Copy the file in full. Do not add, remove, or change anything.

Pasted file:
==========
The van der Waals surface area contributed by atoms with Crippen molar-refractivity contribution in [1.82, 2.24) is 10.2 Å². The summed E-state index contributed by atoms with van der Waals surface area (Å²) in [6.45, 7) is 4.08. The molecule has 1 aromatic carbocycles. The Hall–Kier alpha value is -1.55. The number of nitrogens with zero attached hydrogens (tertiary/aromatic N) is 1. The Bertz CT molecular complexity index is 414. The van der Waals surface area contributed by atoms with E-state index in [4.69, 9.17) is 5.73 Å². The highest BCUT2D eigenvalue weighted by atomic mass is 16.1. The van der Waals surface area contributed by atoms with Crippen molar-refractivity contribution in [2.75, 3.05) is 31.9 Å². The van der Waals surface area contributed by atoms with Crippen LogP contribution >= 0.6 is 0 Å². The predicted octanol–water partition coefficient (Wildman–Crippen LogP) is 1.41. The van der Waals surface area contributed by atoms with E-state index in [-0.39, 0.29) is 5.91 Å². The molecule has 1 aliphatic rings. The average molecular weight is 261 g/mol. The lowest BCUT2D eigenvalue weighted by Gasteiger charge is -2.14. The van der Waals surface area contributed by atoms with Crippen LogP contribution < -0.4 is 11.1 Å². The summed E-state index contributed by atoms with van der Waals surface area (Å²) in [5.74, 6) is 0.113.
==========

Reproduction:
The van der Waals surface area contributed by atoms with Crippen molar-refractivity contribution in [1.82, 2.24) is 10.2 Å². The summed E-state index contributed by atoms with van der Waals surface area (Å²) in [6.45, 7) is 4.08. The molecule has 1 aromatic carbocycles. The Hall–Kier alpha value is -1.55. The number of nitrogens with zero attached hydrogens (tertiary/aromatic N) is 1. The Bertz CT molecular complexity index is 414. The van der Waals surface area contributed by atoms with E-state index in [4.69, 9.17) is 5.73 Å². The highest BCUT2D eigenvalue weighted by atomic mass is 16.1. The van der Waals surface area contributed by atoms with Crippen molar-refractivity contribution in [2.75, 3.05) is 31.9 Å². The van der Waals surface area contributed by atoms with Crippen LogP contribution >= 0.6 is 0 Å². The predicted octanol–water partition coefficient (Wildman–Crippen LogP) is 1.41. The van der Waals surface area contributed by atoms with E-state index in [-0.39, 0.29) is 5.91 Å². The molecule has 1 aliphatic rings. The average molecular weight is 261 g/mol. The lowest BCUT2D eigenvalue weighted by Gasteiger charge is -2.14. The van der Waals surface area contributed by atoms with Crippen LogP contribution < -0.4 is 11.1 Å². The summed E-state index contributed by atoms with van der Waals surface area (Å²) in [5.74, 6) is 0.113.